Scammers masquerading as legitimate businesses and agencies are successful in cheating people with their money, according to Juho Jauhiainen, Information Security Specialist at Traficom’s National Cyber Security Center.
Claiming to represent trusted firms like national courier company Posti, Microsoft and – more recently – the tax administration, scammers are increasingly successful.
In recent days, the criminals have carried out a new scam under the guise of the Finnish tax authorities. Victims of the scheme receive a message that a tax refund is waiting for them – and all they have to do is click on a link to collect it.
However, this link is unrelated to the tax office and instead prompts victims to disclose their personal identification numbers and credit card information, Jauhiainen explained.
One of these messages seen by Yle displayed the logo and colors of the tax administration. However, the Finnish text was rather awkward and probably a machine translation.
The story continues after the photo.
They are not really from Microsoft
Meanwhile, Microsoft’s joint IT support scam has hit targets in Finland since last year
Some 50 criminal complaints have been lodged with the Helsinki police this year, according to the head of the city’s cybercrime unit, Jukkapekka Risu.
In this scam, potential victims receive phone calls from scammers speaking broken English, falsely claiming to be from Microsoft technical support and asking for permission to remotely connect to target computers. Once this hurdle is cleared, the crooks then attempt to prey on the victims’ money, Risu explained.
“Using remote access software, at some point the scammer will darken the device screen and then erase their accounts. It often takes a while to go through everything; savings accounts and the like, as well as credit cards, “he said, adding that victim lost 85,000 victims of such a scam earlier this year.
However, in this case, those assets were successfully recovered, Risu noted.
Phone numbers used by scammers are generated automatically, so even people with unlisted numbers can be targeted, he said.
Last year, the Capital Police Department received about 1,000 complaints related to a scam from Microsoft, according to the National Bureau of Investigation (NBI) Crime Commissioner. Juha tompuri.
Millions of damages
In total, the criminals behind Microsoft’s scheme have so far defrauded around € 2.8 million from victims in Finland, with around 200 such incidents recorded across the country this year, Tompuri said, noting that he preferred the terms “fraudsters and criminals” rather than “crooks” when talking about perpetrators.
Already in less than two months this year, the Microsoft scam has cost victims more than a million euros, Tompuri noted.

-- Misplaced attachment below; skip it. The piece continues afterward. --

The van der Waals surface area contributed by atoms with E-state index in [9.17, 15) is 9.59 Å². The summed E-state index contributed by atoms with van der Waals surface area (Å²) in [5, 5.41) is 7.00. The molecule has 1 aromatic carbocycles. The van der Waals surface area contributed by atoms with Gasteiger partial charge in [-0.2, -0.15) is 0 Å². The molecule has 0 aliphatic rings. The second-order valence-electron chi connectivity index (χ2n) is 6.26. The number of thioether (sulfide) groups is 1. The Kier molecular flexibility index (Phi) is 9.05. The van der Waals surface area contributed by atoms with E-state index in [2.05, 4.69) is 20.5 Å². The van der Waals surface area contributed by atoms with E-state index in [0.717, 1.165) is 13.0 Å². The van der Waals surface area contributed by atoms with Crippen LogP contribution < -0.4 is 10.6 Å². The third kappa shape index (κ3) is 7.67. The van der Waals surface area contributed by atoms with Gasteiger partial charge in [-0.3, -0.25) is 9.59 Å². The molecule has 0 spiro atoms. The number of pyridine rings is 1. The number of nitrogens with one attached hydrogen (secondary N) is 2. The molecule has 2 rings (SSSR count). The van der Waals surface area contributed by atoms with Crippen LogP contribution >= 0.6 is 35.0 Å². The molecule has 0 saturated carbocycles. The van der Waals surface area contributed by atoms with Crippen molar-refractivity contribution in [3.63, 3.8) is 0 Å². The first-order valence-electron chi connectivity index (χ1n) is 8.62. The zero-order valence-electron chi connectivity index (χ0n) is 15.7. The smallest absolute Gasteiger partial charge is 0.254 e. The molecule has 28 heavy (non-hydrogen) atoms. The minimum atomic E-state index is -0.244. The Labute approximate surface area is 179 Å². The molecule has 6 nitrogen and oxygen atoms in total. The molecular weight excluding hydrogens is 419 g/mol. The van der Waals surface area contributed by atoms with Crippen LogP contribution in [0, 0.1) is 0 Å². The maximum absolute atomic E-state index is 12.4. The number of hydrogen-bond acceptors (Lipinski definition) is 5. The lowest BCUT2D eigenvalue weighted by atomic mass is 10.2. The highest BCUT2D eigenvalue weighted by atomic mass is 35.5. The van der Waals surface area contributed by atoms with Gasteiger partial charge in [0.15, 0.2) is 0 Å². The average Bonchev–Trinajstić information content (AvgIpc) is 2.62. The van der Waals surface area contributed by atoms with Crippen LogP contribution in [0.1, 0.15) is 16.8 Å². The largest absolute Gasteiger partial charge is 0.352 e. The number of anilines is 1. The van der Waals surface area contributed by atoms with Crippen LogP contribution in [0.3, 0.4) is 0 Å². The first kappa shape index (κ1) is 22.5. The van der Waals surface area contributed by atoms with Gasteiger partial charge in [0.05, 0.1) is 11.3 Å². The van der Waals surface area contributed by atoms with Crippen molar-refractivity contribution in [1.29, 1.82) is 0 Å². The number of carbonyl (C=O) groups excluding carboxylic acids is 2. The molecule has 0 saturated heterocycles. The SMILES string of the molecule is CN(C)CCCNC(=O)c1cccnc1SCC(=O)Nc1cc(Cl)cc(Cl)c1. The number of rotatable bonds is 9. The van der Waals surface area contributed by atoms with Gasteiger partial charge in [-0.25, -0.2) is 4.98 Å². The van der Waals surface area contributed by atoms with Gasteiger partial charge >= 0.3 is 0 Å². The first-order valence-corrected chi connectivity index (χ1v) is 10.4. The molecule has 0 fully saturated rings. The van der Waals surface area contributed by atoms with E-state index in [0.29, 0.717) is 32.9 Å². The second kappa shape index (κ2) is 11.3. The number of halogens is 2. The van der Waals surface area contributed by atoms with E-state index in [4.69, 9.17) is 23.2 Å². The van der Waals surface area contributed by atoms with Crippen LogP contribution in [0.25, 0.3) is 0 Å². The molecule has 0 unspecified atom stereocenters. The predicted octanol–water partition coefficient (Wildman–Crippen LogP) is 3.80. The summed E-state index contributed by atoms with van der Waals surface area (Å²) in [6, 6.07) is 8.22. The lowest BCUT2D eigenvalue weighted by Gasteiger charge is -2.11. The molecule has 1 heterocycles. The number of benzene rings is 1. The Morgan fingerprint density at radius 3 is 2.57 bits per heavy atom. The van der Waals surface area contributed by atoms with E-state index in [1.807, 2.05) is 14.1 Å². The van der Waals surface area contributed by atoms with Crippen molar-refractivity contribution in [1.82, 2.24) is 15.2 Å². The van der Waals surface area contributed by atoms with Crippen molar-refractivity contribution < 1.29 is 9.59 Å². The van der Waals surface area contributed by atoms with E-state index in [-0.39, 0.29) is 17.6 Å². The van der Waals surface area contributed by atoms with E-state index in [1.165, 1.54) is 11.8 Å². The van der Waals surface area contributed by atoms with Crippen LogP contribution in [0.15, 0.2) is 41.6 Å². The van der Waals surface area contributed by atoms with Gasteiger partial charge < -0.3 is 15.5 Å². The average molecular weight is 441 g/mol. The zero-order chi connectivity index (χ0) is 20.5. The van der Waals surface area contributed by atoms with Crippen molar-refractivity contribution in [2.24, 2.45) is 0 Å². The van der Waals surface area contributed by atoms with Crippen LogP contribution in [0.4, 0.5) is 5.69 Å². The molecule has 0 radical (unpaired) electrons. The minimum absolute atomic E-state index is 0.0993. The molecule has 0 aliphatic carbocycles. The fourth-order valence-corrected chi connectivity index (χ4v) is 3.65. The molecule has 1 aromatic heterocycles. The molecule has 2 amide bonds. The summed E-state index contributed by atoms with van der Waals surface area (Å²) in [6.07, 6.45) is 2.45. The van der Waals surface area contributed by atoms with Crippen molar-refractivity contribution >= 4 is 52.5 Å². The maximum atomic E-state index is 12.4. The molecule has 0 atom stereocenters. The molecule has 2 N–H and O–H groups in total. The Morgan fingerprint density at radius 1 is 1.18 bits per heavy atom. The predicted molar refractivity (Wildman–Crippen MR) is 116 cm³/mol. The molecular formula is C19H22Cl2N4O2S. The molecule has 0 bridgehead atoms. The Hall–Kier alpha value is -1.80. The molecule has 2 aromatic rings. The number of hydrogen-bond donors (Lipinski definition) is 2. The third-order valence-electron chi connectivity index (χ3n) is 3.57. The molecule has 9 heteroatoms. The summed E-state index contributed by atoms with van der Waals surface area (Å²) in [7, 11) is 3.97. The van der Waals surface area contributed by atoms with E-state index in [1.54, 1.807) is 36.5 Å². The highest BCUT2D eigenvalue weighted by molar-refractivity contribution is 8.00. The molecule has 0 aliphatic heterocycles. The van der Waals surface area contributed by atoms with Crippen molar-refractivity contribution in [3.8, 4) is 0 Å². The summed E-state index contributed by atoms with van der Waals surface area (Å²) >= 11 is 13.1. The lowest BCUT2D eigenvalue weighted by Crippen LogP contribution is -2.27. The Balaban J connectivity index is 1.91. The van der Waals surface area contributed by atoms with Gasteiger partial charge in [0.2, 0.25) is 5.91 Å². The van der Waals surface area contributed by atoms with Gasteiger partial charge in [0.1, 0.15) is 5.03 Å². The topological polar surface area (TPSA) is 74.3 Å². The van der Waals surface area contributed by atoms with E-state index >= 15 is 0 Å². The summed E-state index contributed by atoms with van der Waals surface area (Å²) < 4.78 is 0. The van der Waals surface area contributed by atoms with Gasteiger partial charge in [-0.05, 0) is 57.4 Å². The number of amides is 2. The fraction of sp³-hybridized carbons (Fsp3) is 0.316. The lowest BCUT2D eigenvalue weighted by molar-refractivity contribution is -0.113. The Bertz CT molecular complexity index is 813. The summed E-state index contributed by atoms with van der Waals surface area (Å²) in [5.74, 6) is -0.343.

“This is an activity organized by professionals,” he said.
However, he acknowledged that it is difficult to fight cyber fraud, as criminals regularly change the way they operate and are also international entities that pose challenges to traditional police work at the local level.
According to Jauhiainen of the Cyber Security Center, fraudsters often use SMS text messages. In such a system, victims receive a message that appears to be from Posti saying that a package is on its way. If the included web link is followed, a fake website is trying to siphon off personal information such as Apple ID data.
Then the scammers try to trick victims into accepting billing permissions that will later appear on their phone bills, Jauhiainen said. In some cases, malware is installed on victims’ Android smartphones.
How to protect yourself
Jauhiainen stressed that people should be careful about disclosing personal information, as well as suspecting that they are contacted by authorities like the tax office.
“The tax authorities never send links to people indicating where they can get their tax refunds. The tax service only deals with these issues through its [secure] website, ”he explained.
Authorities in general, he added, do not relay sensitive detailed information to individuals through email or web links.
The tax administration itself warns on its website that it never requests personal data such as credit card or bank account details from its customers.
First contact with the bank, then the police
Helsinki Police’s Risu said people who learn they’ve been duped should contact their bank first, then the police – especially in that order.
The bank will be able to see where the siphoned funds have gone and – if captured quickly enough – can be recovered, he explained, noting that around half of cybercrime victims are able to recover their money.
Risu said if crooks call saying they are from IT support, people should just hang up the phone.
IBN’s Tompuri said there are a few rules of thumb to avoid becoming a victim of cybercrime.
“Don’t click on links, download programs you don’t know and share your information, or at least think twice before you do it,” he said.
“If I receive an email from a company, like my bank or Posti, I never click on the links in the message, but instead go to the company’s official website,” Tompuri said.
Jauhiainen agreed with this strategy, saying people should carefully type website addresses into web browsers themselves, rather than relying on potentially questionable links.
Cybercriminals are increasingly creative in their efforts.
Recently, scammers have tried to trick people with gift card offers from companies like Tokmanni, Prisma, Elisa, Finnair, and HBO Nordic. They even used the coronavirus crisis as a way to defraud victims, according to the Cyber Security Center.
“Scammers are inventive. In practice, they can come up with anything,” Risu said.